Name: Joseph Sam
Location: Boise, Idaho
Day job: Project Engineer at Guerdon Modular Construction
How did you get started making?
Both my father, and step-father had a huge influence on my path to becoming a maker. At a very young age, I can remember helping my dad repair things, like sound equipment and boat engines. We would also construct props out of various household items, including the classic cardboard and hot glue.
At one point during my pre-teenage years, we constructed a play fort from an old wooden shipping box and an old radio antenna dish shield, which resembled what I understood to be a flying saucer. Eventually, I started down the path of “back engineering” my old toys, while finding more interesting ways for them to be put back together, often with added lights, motors or speakers.
From my step-father, I learned the limitlessness of fabrication. Throughout my junior and high school years, I watched as my step-dad bent and welded sheets of metal into river boats, designed and constructed custom aquatic holding tanks, and built custom attachments for our small tractor. These are some of the earliest moments I can think of that inspired me to pursue the path of become an engineer. They gave me the opportunity and ability to be a life long maker.
What type of maker would you classify yourself as?
I find this question difficult, as I don’t really have one “thing” or genre of “things” I make. Often my desire to create something is based on the fact it’s something I haven’t tried before, or it’s something simple I know I can fabricate. I always hold more value to the things I can point to and say, “That, that was an idea I had in my head. Now everyone else can see it or use it.” Even if it’s just a pair of pants or a custom 3D printed part. Activities that can be classified as “tinkering” help maintain a sharp mind and keep one tuned to the technological climate of the times. So maybe I could say I’m something of a Swiss Army Maker. Yeah, that sounds good.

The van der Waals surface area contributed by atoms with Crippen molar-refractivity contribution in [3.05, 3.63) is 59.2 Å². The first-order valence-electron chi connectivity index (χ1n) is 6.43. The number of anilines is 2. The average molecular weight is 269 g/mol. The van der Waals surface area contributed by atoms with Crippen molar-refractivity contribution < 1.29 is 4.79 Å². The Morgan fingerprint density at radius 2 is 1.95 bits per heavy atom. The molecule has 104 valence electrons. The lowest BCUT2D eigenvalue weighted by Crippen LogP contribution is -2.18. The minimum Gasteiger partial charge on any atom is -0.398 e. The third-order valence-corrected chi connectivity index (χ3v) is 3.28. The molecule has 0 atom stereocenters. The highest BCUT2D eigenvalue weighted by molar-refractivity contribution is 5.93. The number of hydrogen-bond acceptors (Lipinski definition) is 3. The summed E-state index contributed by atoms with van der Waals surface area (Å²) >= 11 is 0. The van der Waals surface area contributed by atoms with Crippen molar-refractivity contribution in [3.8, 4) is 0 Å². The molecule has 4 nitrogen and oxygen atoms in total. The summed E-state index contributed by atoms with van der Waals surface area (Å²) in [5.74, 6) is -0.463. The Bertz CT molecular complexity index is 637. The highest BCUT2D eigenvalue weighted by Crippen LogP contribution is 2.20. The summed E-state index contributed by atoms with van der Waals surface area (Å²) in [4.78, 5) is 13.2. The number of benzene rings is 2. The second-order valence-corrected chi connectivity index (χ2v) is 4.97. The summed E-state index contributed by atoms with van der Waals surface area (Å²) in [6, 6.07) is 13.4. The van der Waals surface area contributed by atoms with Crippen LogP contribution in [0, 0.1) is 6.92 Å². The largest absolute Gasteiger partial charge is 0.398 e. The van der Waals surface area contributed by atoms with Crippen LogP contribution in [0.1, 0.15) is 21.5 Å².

What’s your favorite thing you’ve made?
Currently, I would have to say my house. About a year ago, I began construction of, what has commonly become known around the world as, a tiny house. Although not complete, I am living in it now while I finish it during my free time, usually on weekends. It’s been a great learning experience, and it has provided opportunities to put some of my engineering education into practice. But the coolest part is that I’m being sheltered within a structure I designed and put together out of an idea I had two years ago. I am looking forward to picking up some more sewing projects once the house is done though.
What’s something you’d like to make next?
Aside from the numerous things I hope to custom design for the interior of my house, I’m planning on helping a friend of mine who is buying my pirate boat. The plan is to scrap out the flotation system and turn it into a pirate ship shaped tiny house, oddly enough. I’ll be helping with the massive structural overhaul part, but I hope to also help with some of the interior finish design as well.
Any advice for people reading this?
If you’re pretty sure something is broken, start taking it apart until a likely cause of failure is found, or until your knowledge or tools prevent you from further dismantling. It would be a good idea to not take this advice in any instances of warranty preservation or explosives though.
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